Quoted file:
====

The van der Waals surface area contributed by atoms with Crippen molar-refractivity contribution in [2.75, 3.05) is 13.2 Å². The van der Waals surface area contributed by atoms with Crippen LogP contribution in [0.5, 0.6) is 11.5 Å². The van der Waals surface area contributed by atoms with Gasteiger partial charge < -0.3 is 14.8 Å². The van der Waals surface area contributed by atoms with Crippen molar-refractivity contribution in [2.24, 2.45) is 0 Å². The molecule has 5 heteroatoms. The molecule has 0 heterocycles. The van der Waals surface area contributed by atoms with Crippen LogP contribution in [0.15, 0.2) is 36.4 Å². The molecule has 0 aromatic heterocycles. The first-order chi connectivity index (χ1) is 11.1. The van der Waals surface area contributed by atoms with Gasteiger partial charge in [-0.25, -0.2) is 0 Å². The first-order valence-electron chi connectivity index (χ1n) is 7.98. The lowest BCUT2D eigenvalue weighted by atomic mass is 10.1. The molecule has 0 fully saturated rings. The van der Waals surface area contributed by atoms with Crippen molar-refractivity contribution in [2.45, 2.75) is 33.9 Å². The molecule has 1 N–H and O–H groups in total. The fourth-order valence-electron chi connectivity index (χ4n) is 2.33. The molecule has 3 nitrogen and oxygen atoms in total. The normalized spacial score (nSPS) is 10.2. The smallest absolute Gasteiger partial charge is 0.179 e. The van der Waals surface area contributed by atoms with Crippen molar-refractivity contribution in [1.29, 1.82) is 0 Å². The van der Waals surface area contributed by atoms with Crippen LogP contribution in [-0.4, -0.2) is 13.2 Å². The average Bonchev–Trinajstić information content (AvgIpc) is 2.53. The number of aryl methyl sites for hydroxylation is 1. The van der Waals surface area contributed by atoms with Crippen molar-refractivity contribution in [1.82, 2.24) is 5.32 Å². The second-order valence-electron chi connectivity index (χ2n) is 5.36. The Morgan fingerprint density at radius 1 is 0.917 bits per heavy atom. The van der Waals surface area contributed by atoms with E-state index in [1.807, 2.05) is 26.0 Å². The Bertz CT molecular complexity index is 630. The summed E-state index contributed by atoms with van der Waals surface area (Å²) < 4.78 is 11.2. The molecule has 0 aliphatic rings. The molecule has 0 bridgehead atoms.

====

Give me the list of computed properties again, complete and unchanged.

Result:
The van der Waals surface area contributed by atoms with Crippen molar-refractivity contribution in [2.75, 3.05) is 13.2 Å². The van der Waals surface area contributed by atoms with Crippen LogP contribution in [0.5, 0.6) is 11.5 Å². The van der Waals surface area contributed by atoms with Gasteiger partial charge < -0.3 is 14.8 Å². The van der Waals surface area contributed by atoms with Crippen molar-refractivity contribution in [2.24, 2.45) is 0 Å². The molecule has 5 heteroatoms. The molecule has 0 heterocycles. The van der Waals surface area contributed by atoms with Crippen LogP contribution in [0.15, 0.2) is 36.4 Å². The molecule has 0 aromatic heterocycles. The first-order chi connectivity index (χ1) is 11.1. The van der Waals surface area contributed by atoms with Gasteiger partial charge in [-0.25, -0.2) is 0 Å². The first-order valence-electron chi connectivity index (χ1n) is 7.98. The lowest BCUT2D eigenvalue weighted by atomic mass is 10.1. The molecule has 0 fully saturated rings. The van der Waals surface area contributed by atoms with Crippen molar-refractivity contribution in [2.45, 2.75) is 33.9 Å². The molecule has 1 N–H and O–H groups in total. The fourth-order valence-electron chi connectivity index (χ4n) is 2.33. The molecule has 3 nitrogen and oxygen atoms in total. The normalized spacial score (nSPS) is 10.2. The smallest absolute Gasteiger partial charge is 0.179 e. The van der Waals surface area contributed by atoms with Crippen molar-refractivity contribution in [1.29, 1.82) is 0 Å². The van der Waals surface area contributed by atoms with Crippen LogP contribution in [-0.4, -0.2) is 13.2 Å². The average Bonchev–Trinajstić information content (AvgIpc) is 2.53. The number of aryl methyl sites for hydroxylation is 1. The van der Waals surface area contributed by atoms with Crippen molar-refractivity contribution in [1.82, 2.24) is 5.32 Å². The second-order valence-electron chi connectivity index (χ2n) is 5.36. The Morgan fingerprint density at radius 1 is 0.917 bits per heavy atom. The van der Waals surface area contributed by atoms with E-state index in [1.807, 2.05) is 26.0 Å². The Bertz CT molecular complexity index is 630. The summed E-state index contributed by atoms with van der Waals surface area (Å²) < 4.78 is 11.2. The molecule has 0 aliphatic rings. The molecule has 0 bridgehead atoms.